[Footnote 1: Davis was a logical antislavery agitator. He believed that if the slaves had had the means of education, if they had been treated with humanity, making slaves of them had been no more than doing evil that good might come. He thought that Christianity and humanity would have rather dictated the sending of books and teachers into Africa and endeavors for their salvation.]

[Footnote 2: Benjamin Rush was a Philadelphia physician of Quaker parentage. He was educated at the College of New Jersey and at the Medical School of Edinburgh, where he came into contact with some of the most enlightened men of his time. Holding to the ideals of his youth, Dr. Rush was soon associated with the friends of the Negroes on his return to Philadelphia. He not only worked for the abolition of the slave trade but fearlessly advocated the right of the Negroes to be educated. He pointed out that an inquiry into the methods of converting Negroes to Christianity would show that the means were ill suited to the end proposed. "In many cases," said he, "Sunday is appropriated to work for themselves. Reading and writing are discouraged among them. A belief is inculcated among some that they have no souls. In a word, every attempt to instruct or convert them has been constantly opposed by their masters." See Rush, "An Address to the Inhabitants", etc., p. 16.]

[Footnote 3: Meade, "Sermons of Rev. Thomas Bacon", pp. 81-97.]

[Footnote 4: Wesley, "Thoughts upon Slavery", p. 92.]
William Pinkney, the antislavery leader of Maryland, believed also that Negroes are no worse than white people under similar conditions, and that all the colored people needed to disprove their so-called inferiority was an equal chance with the more favored race.[1] Others like George Buchanan referred to the Negroes' talent for the fine arts and to their achievements in literature, mathematics, and philosophy. Buchanan informed these merciless aristocrats "that the Africans whom you despise, whom you inhumanly treat as brutes and whom you unlawfully subject to slavery with tyrannizing hands of despots are equally capable of improvement with yourselves."[2]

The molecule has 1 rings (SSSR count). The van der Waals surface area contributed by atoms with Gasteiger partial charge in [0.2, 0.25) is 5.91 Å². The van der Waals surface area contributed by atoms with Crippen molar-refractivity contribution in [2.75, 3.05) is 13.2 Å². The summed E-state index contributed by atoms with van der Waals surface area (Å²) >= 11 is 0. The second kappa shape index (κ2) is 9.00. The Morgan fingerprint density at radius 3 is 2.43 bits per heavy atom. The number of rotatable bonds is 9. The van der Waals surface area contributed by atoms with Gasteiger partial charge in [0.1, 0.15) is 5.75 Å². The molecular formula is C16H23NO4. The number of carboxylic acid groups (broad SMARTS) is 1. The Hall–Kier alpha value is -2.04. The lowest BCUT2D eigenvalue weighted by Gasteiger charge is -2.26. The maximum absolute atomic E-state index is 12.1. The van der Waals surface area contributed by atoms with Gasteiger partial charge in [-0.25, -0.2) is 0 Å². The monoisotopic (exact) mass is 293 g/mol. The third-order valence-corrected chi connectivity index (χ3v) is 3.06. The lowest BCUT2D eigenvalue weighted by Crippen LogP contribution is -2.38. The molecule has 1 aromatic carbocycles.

[Footnote 1: Pinkney, "Speech in Maryland House of Delegates", p. 6.]

[Footnote 2: Buchanan, "An Oration on the Moral and Political Evil of Slavery", p. 10.]
Franklin considered the idea of the natural inferiority of the Negro as a silly excuse. He conceded that most of the blacks were improvident and poor, but believed that their condition was not due to deficient understanding but to their lack of education. He was very much impressed with their achievements in music.[1] So disgusting was this notion of inferiority to Abbé Grégoire of Paris that he wrote an interesting essay on "Negro Literature" to prove that people of color have unusual intellectual power.[2] He sent copies of this pamphlet to leading men where slavery existed. Another writer discussing Jefferson's equivocal position on this question said that one would have thought that "modern philosophy himself" would not have the face to expect that the wretch, who is driven out to labor at the dawn of day, and who toils until evening with a whip over his head, ought to be a poet. Benezet, who had actually taught Negroes, declared "with truth and sincerity" that he had found among them as great variety of talents as among a like number of white persons. He boldly asserted that the notion entertained by some that the blacks were inferior in their capacities was a vulgar prejudice founded on the pride or ignorance of their lordly masters who had kept their slaves at such a distance as to be unable to form a right judgment of them.[3]
[Footnote 1: Smyth, "Works of Franklin", vol. vi., p. 222.]

[Footnote 2: Grégoire, "La Littérature des Nègres".]

[Footnote 3: "Special Report of the U.S. Com. of Ed.", 1871, p. 375.]